Signed Copy of Wedding Bell Blues, 5 eBooks!
Lizzie Hart’s crazy love life has been leading up this moment…when she finally gets to marry Blake Morgan. But with their luck, will they make it to ’til death do us part before the wedding even starts?
It’s June in the small town of Liberty, and that means it’s wedding season. Faster than you can say “I do,” the social height of the year turns deadly as a sadistic killer begins targeting couples on what should be their happiest day.
The terror begins as a groom keels over before he can get through his vows. The clever killer frames Bethany McCool, the dead groom’s ex, for the murder. Lizzie knows her friend Bethany is innocent, so she enlists the help of her fiancé, Blake, and sets out to find the real killer. But as the mayhem intensifies, the duo realizes they’re going to have to partner up with the police this time instead of trying to do all the sleuthing on their own.
As if they don’t have enough to do, Lizzie and Blake’s big day is fast approaching, and neither of them can wait to tie the knot. Lizzie’s domineering mother has taken over the planning for the wedding, but even she can’t hold everything together as one by one the florist, the baker, and the caterer start pulling out over safety concerns. With the string of violence threatening to ruin their happily ever after, Lizzie and Blake must rush to find the killer before they become the next victims.
I plop down at my desk, so not ready to do any actual work.
Hank says, “’Sup, Lizzie?”
“Nothing much. Got my daily slap on the wrist from the boss. Found a dead body this weekend. You know—same old, same old.”
“I heard. You okay?” he asks uneasily.
“Yeah.” I shake my head, trying to get the image out of my thoughts. “I don’t want to talk about it.”
Before he can reply, we hear a loud stomping and bumping noise from the stairwell. Oh, great. It’s probably my co-worker Alan with one of his infamous meltdowns. Alan found a dead body on the roof of our office building nearly two years ago, and he still has a PTSD issue because of it. About twice a month he’ll come barreling down the stairs and reprise his performance from the day he found the body, and he won’t shut up about it or go away until one of us goes upstairs with him and assures him that there’s nothing wrong. None of us wants to do it, so we take turns, or more commonly try to trick each other into doing it.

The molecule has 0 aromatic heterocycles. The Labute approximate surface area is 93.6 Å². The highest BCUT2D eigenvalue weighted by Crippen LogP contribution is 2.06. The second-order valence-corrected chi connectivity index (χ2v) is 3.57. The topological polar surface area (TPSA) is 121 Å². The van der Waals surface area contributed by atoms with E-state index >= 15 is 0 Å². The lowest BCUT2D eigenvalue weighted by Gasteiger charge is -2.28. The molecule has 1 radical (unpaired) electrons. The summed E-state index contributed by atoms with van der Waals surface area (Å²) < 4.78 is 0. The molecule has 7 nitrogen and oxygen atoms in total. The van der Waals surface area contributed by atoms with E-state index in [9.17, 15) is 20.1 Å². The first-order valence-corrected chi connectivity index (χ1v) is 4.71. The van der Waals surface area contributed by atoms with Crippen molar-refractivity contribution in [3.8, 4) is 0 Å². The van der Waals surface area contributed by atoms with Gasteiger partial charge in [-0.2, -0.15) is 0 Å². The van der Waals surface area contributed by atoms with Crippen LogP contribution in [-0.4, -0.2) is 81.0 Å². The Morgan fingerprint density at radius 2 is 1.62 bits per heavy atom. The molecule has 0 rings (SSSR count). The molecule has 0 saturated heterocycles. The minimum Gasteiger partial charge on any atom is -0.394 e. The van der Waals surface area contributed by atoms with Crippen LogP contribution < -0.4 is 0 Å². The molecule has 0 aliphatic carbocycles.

Alan jumps into the room, panting and screaming like usual. “You guys! You guys! Upstairs! On the roof!” I can practically say his lines with him at this point.
“What’s today’s dilemma?” Hank asks in a monotone.
His face white and sweaty, Alan swallows audibly. “I think he might be…dead.”
Hank rolls his eyes. “Is it another bird, Alan?”
Alan starts to shake all over. “No…a man! I…I don’t know who…or if he’s…dead. A man…lying upstairs on the patio.”
“Lizzie, this one’s yours,” Hank says.
I grunt indignantly. “Why me? I’m still traumatized from the wedding.”
“But you’re used to finding dead bodies.”
I narrow my eyes at him. “I don’t think one can ever get used to finding dead bodies.”
Alan clears his throat. “Guys? The roof?”
Hank ignores him. “I would think nothing would scare you after what you’ve seen.”
“Right…” I reply uncertainly. I guess technically I am the most logical choice. I don’t believe for a moment that there’s a dead guy on the roof, so there’s probably no harm in going up there. I play along. “Okay, Alan. Let’s go see your guy.”
We trot upstairs and out onto the rooftop patio. I look around, but don’t see a body.
“Well, did he get up and walk away?” I ask.
“No,” Alan says, hurrying over to the corner by the air conditioning units. He points to the small space behind them. “There.”
I follow him and peer behind the units, and damned if there isn’t a man lying back there. And he’s not moving. Seriously? I so don’t have the energy for this.
“Hey, give that guy a nudge with your foot.”
Alan looks at me, wild-eyed. “You want me to do WHAT?”